I was unable to attend the DH 2012 meeting in Hamburg, but I recorded my paper as a screen cast, and my ever faithful colleague Glen Worthey kindly delivered it on my behalf. The full presentation can be viewed here as a QuickTime movie.
I could not make it to the DH conference in Hamburg this year (though I did manage to appear virtually). As chair of the Busa Award committee I had the pleasure of announcing that Willard McCarty had won the award. Willard will accept the award in 2013 when DH meets at the University of Nebraska. Here is the text of my announcement which was read today in Hamburg:
I was very pleased to serve as the Chair of the Busa Award committee this cycle, and though I am disappointed that I was unable to travel to Hamburg this year to make this announcement in person, I’m delighted with the end result. I am also delighted that the award will be given at the 2013 conference hosted by the University of Nebraska. Having recently joined the faculty there, I’m quite certain I will be attending next year’s meeting!
The winner of the 2013 Busa Award is a man of legendary kindness and generosity. His contributions to the growth and prominence of Digital Humanities will be familiar to us all. He is a gentleman, a scholar, a philosopher, and a long time fighter for the cause. He is, by one colleague’s accounting, the “Obi-Wan Kenobi” of Digital Humanities. And I must concur that “the force” is strong with this one. Please join me in congratulating Willard McCarty on his selection for the 2013 Busa Award.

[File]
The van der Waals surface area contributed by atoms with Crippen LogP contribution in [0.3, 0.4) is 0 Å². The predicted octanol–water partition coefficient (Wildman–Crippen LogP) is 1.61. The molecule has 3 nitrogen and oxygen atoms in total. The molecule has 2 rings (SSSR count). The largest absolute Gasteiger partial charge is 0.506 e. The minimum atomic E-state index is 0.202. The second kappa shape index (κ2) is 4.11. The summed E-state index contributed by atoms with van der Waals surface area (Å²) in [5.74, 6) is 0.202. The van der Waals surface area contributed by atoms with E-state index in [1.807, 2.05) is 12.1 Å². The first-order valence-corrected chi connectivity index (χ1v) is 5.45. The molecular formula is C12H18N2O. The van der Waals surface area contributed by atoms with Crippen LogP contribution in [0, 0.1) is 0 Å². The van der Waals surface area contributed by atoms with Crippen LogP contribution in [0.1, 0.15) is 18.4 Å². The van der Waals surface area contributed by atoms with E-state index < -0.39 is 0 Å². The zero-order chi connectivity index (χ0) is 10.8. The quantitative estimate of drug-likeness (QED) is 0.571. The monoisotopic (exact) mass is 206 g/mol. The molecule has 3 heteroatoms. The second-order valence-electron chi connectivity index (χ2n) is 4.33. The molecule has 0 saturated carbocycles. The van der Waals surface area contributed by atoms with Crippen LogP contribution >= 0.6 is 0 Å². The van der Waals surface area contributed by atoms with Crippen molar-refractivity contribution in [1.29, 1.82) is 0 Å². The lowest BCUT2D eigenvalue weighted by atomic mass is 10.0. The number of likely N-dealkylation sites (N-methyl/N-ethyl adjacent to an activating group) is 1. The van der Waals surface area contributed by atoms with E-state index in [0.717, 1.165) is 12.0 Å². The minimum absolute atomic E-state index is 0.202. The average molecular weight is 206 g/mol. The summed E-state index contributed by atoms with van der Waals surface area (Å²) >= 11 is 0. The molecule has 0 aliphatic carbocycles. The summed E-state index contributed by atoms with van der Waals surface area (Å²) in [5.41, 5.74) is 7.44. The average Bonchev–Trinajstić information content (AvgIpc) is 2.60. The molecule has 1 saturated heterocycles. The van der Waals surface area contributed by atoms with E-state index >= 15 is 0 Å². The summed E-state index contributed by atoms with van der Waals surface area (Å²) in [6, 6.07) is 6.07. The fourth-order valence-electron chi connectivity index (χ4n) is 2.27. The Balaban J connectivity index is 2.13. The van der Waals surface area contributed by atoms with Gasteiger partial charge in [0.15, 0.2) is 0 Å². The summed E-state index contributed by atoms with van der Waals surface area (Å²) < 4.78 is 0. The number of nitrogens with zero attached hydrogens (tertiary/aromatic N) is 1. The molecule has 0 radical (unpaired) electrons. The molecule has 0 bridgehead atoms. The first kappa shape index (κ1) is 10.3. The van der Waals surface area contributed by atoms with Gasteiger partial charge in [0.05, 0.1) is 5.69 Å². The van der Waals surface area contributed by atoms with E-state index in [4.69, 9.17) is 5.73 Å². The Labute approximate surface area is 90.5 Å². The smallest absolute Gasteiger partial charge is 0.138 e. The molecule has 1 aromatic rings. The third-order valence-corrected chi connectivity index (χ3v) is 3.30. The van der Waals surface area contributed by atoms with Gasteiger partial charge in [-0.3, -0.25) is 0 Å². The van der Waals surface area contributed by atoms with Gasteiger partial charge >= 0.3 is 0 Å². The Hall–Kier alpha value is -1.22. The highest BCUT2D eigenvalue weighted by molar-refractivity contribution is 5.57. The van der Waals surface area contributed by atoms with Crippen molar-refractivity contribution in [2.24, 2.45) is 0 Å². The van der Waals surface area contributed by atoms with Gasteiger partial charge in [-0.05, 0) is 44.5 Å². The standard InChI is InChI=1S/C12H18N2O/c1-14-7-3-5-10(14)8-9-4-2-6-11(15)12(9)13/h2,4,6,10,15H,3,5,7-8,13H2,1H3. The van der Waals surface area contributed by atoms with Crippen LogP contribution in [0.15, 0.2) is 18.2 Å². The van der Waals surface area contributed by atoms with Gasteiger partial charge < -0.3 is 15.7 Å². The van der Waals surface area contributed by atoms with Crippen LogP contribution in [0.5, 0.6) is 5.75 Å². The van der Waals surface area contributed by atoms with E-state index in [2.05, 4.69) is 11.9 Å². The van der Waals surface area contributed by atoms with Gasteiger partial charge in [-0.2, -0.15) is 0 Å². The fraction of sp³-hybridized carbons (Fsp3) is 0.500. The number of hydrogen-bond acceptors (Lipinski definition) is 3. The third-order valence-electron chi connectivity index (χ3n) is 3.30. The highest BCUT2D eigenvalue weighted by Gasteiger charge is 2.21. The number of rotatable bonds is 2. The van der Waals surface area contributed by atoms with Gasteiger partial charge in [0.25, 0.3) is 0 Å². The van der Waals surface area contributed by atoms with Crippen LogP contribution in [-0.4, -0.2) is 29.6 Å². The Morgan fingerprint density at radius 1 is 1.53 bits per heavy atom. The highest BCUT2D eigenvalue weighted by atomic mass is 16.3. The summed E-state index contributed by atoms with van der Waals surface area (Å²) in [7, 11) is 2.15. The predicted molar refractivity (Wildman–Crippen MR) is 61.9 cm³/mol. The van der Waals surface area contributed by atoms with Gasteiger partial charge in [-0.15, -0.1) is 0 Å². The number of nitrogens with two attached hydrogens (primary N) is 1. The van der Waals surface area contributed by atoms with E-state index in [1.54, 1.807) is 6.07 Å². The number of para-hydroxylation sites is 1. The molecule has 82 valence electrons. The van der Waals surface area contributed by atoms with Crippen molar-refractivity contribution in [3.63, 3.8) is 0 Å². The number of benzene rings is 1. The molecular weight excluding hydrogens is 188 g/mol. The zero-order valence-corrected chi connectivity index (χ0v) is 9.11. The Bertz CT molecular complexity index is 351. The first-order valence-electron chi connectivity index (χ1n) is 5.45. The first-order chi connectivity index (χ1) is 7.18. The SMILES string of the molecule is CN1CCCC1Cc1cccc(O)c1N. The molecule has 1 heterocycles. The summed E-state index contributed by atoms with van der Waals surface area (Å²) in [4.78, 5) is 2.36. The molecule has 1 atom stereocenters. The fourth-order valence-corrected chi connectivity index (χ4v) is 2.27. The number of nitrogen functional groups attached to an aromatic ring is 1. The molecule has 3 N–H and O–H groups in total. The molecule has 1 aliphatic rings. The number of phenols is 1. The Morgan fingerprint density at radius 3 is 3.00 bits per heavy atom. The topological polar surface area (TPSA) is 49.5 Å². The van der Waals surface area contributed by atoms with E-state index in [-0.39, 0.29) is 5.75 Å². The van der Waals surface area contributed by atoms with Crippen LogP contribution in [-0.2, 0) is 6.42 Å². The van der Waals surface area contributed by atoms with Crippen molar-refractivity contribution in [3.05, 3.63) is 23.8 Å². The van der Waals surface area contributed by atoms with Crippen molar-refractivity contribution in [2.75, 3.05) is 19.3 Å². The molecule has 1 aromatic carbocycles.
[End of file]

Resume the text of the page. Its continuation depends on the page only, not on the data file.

In the last chapter of forthcoming my book, I write about the challenges of copyright law and how many a digital humanist is destined to become a 19th-centuryist if the law isn’t reformed to specifically allow for and recognize the importance of “non-expressive” use of digitized content.*
This week the Amicus Brief that I co-authored with Matthew Sag and Jason Schultz was submitted. The brief (see Brief of Digital Humanities and Law Scholars as Amici Curiae in Authors Guild, Inc. Et Al V. Hathitrust Et Al.) includes official endorsement from the Association of Computers in the Humanities as well as the support and signature of many individual scholars working in the field.
* “Non-expressive use” is Matthew Sag’s far more pleasing formulation of what many have come to call “non-consumptive use.”